Pretty much most dubs are "rewritten" to some degree to make the dialog flow natural in spoken English. In terms of Disney's Ghibli dubs, I think the first Disney editions of Castle in the Sky and Kiki's Delivery Service had more changes and Princess Mononoke was one of their more faithful dubs. The dub was made under strict oversight by Ghibli, so any changes had Miyazaki's seal of approval on them. Most famously Miyazaki had sent a samurai sword to Disney threatening for there to be no cuts and Disney had originally planned to make a PG cut dub only release of the movie. Regardless of what localization quibbles one might have with the localization in Gaiman's script, we got the best script we were going to get out of a dub of that movie and avoided a fate that could have been a lot worse. I personally enjoy the Princess Mononoke dub myself as I feel like they do a good job of keeping the spirit of the original while keeping the dialog natural sounding and I also enjoy the cast performances, especially Lady Eboshi and San. About the only real complaint I could have about the dub is Jigo's voice sounds a little too American for his character, but that's not really the fault of Gaiman's script,
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Gemnist



Joined: 10 Feb 2016
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PostPosted: Thu Aug 15, 2019 9:25 pm Reply with quote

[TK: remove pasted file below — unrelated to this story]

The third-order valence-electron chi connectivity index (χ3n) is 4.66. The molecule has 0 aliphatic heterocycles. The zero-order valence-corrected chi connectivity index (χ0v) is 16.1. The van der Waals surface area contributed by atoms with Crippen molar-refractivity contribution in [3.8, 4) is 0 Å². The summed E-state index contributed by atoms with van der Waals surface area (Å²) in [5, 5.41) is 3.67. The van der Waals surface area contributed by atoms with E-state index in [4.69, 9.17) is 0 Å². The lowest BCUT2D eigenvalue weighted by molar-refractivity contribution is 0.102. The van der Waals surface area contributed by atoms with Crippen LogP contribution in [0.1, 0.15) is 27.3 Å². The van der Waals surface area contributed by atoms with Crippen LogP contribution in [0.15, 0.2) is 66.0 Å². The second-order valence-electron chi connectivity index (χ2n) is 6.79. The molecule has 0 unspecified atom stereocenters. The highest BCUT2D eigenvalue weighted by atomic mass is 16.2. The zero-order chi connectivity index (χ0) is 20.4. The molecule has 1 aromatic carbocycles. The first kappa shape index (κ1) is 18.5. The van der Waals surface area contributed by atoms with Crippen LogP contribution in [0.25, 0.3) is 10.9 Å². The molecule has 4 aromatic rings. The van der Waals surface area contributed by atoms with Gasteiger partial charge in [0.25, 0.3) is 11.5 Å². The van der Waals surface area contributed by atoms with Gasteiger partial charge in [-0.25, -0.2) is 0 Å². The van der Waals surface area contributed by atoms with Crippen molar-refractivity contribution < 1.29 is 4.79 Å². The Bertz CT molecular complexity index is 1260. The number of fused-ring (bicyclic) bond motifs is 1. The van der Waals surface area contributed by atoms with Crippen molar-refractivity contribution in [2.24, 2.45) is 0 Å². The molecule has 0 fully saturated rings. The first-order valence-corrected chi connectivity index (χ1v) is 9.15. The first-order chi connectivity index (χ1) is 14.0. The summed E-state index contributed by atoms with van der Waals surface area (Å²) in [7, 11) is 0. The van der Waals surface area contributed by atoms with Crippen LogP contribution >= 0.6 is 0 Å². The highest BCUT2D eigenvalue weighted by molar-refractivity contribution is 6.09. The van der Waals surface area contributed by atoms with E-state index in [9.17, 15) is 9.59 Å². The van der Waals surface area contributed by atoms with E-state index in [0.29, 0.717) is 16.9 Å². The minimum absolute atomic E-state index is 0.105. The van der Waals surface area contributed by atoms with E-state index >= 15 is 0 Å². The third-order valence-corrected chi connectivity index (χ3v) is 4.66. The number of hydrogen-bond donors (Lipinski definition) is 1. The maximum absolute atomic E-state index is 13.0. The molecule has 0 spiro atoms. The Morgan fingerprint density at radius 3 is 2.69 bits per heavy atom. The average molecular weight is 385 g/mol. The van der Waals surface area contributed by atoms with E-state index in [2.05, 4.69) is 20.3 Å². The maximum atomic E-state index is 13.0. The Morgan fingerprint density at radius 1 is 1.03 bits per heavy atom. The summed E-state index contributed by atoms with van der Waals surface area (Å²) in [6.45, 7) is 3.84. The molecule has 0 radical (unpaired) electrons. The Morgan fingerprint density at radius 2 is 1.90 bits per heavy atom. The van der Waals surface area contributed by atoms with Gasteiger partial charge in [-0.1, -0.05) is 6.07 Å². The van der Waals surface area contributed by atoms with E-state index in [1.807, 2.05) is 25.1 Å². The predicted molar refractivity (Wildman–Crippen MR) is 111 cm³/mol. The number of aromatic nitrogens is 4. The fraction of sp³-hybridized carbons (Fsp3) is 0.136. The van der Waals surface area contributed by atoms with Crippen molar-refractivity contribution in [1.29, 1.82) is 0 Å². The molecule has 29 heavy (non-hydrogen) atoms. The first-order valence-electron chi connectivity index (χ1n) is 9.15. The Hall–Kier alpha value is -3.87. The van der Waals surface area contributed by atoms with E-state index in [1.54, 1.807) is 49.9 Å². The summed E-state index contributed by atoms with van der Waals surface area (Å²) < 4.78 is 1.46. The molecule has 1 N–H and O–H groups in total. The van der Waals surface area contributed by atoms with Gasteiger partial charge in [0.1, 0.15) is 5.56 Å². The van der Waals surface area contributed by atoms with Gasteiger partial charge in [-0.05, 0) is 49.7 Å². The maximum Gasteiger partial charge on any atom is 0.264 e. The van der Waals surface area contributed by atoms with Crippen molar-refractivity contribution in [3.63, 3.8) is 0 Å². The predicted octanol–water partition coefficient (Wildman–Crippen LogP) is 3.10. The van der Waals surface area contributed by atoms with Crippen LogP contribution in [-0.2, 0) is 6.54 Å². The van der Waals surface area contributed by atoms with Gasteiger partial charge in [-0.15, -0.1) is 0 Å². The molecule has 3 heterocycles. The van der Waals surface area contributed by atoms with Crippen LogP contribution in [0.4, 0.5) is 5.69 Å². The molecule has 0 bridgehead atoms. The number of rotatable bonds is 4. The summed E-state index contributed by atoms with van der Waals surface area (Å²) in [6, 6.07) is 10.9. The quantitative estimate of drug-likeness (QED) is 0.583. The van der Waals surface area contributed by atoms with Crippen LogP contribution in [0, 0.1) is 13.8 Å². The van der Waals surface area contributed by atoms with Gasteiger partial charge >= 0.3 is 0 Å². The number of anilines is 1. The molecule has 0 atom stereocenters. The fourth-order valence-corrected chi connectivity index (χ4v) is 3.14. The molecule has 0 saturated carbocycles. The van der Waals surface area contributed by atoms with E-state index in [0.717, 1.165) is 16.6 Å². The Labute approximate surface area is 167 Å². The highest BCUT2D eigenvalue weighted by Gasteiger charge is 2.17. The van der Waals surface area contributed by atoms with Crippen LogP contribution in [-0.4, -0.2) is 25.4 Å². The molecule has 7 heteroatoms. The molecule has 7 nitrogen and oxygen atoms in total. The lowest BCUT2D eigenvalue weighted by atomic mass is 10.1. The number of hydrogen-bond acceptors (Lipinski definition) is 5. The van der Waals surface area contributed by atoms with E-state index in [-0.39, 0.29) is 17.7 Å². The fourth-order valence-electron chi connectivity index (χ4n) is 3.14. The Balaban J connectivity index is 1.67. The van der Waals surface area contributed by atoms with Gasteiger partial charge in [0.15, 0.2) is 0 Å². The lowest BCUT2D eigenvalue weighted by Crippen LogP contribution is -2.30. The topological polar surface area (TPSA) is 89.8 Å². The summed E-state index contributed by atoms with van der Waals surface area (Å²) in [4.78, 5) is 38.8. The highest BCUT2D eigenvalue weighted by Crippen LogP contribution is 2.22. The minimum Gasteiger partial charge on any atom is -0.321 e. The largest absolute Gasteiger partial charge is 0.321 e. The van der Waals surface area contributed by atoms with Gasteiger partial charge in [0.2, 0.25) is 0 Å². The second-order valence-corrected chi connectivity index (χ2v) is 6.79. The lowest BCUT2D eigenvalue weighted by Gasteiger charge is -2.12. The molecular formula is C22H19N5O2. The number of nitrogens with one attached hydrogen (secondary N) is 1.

The only major dub change I can recall is that Kaya is changed to Ashitaka’s sister rather than his arranged fiancé, and she and San are not played by the same actress. That was probably done to avoid mild controversy (immediately ditching the woman you had to abandon in favor of one identical to her), though it does eliminate of the romantic context between the two leads.
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CorneredAngel



Joined: 17 Jun 2002
Posts: 842
Location: New York, NY
PostPosted: Fri Aug 16, 2019 5:16 am Reply with quote
When Princess Mononoke first came out, the Boston Globe ran an interview with Gaiman specifically looking at the work that he did on the script. An archived version is still up at http://web.archive.org/web/20070203143517/http://www.boston.com/globe/search/stories/movies/painting_with_words.shtml

Fun excerpts:

"Gaiman's association with "Princess Mononoke," a fantastical fable made by venerated animator Hayao Miyazaki, began with a phone call he got in March 1998 from Miramax honcho Harvey Weinstein. After Miramax acquired "Princess Mononoke," Weinstein's immediate instinct had been to ask his shining star Quentin Tarantino to write an English script for a dubbed version. Gaiman quotes Weinstein as saying, "Quentin said it's not his thing. Quentin says I want you."

"Each scene brought a wealth of challenges. "A lot of the time the film is predicated on things that you would know if you were Japanese," Gaiman explains. "I didn't want to alter these things, I wanted to translate them. I wanted to give an American audience watching it as much of a chance of getting it as a Japanese audience."

Last year, the academic publisher Bloomsbury brought out a collection of essays on Princess Mononoke. One of the chapters it it also specifically looks at the translation. You can read it online at https://www.bloomsburycollections.com/book/princess-mononoke-understanding-studio-ghiblis-monster-princess/ch7-the-translation-and-adaptation-of-miyazaki-s-spirit-princess-in-the-west